Pixels of smartphone screens “suggested” the laser method of graphene production

Many modern smartphones have brightAMOLED displays. At least two silicon transistors are hidden under each individual pixel, mass production of which is carried out using laser annealing technologies. Interestingly, a similar process can also be used to generate graphene crystals. Graphene is a strong and thin carbon nanomaterial that attracts the attention of scientists from all over the world for its remarkable properties, manifested in the ability to conduct electricity and heat.

While traditional methods requiretemperatures above 1000 ° C, laser technology allows you to achieve the same result at lower temperatures, applicable even to plastic substrates (which melt at temperatures below 300 ° C).

Research Group by Professor Keon Jae Lee(KEON Jae Lee) from the Center for Multidimensional Carbon Materials of the Institute for Basic Science (IBS) and the team of Professor Choi Sung-Yool from the Korea Institute of Advanced Technology (KAIST) jointly found a mechanism for the synthesis of graphene using laser-induced phase separation applied to solid-state material - single-chip silicon carbide (SiC).

Results of this study that werepublished in Nature Communications, they clarify how the laser technology in question can separate a complex compound (SiC) into ultrathin carbon and silicon elements.

Although earlier in the course of several fundamentalIn these studies, the effect of the excimer laser on the transformation of elements such as silicon was realized, and the laser effect on more complex compounds, such as SiC, was rarely studied due to the complexity of the phase transition of the compound and the ultra-short time during which this process takes place.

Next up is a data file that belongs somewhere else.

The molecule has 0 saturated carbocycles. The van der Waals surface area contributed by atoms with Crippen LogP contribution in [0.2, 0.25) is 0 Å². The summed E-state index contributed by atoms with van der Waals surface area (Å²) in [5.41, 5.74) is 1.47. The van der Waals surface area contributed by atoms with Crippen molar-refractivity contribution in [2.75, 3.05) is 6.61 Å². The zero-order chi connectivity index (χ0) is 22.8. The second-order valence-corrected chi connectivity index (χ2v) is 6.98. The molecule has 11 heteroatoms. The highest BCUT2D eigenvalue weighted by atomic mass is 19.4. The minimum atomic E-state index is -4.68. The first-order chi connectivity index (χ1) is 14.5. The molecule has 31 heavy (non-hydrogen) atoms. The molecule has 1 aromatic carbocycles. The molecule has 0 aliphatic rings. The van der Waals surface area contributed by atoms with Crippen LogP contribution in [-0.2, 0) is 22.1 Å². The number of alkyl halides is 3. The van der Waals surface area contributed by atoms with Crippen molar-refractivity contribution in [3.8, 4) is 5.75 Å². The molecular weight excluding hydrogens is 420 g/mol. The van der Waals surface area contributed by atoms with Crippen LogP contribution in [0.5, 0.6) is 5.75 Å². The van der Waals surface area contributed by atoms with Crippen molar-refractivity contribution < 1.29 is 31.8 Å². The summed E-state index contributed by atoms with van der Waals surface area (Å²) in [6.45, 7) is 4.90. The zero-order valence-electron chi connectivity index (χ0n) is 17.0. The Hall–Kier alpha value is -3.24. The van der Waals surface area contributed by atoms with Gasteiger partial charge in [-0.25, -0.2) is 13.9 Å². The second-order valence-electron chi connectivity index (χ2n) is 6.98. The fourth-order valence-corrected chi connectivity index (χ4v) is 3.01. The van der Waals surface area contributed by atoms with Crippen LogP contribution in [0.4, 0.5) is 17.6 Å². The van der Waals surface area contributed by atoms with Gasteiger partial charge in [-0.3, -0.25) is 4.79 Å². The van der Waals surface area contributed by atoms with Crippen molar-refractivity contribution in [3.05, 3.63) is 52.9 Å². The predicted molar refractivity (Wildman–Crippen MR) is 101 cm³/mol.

The above images obtainedThe Institute of Fundamental Science under a high-resolution microscope, along with the use of the molecular dynamics method, allowed researchers to discover how single-pulse radiation from an xenon chloride excimer laser melts silicon carbide in 30 nanoseconds and thereby leads to the release of a SiC liquid layer and a disordered carbon layer with graphite domain (about 2.5 nanometers in thickness) on the surface. A silicon layer is located under the carbon layer, the thickness of which is about 5 nanometers.

The use of additional pulses leads to the sublimation of the separated silicon, while the disordered carbon layer transforms into multilayer graphene.

Professor Keon notes that this study shows the possibilities of using laser technology to influence materials when creating new generations of two-dimensional nanomaterials.

Professor Choi complements the words of his colleague,emphasizing that the use of laser-induced phase separation as applied to complex compounds may in the future allow the synthesis of new types of two-dimensional nanomaterials.

Based on materials from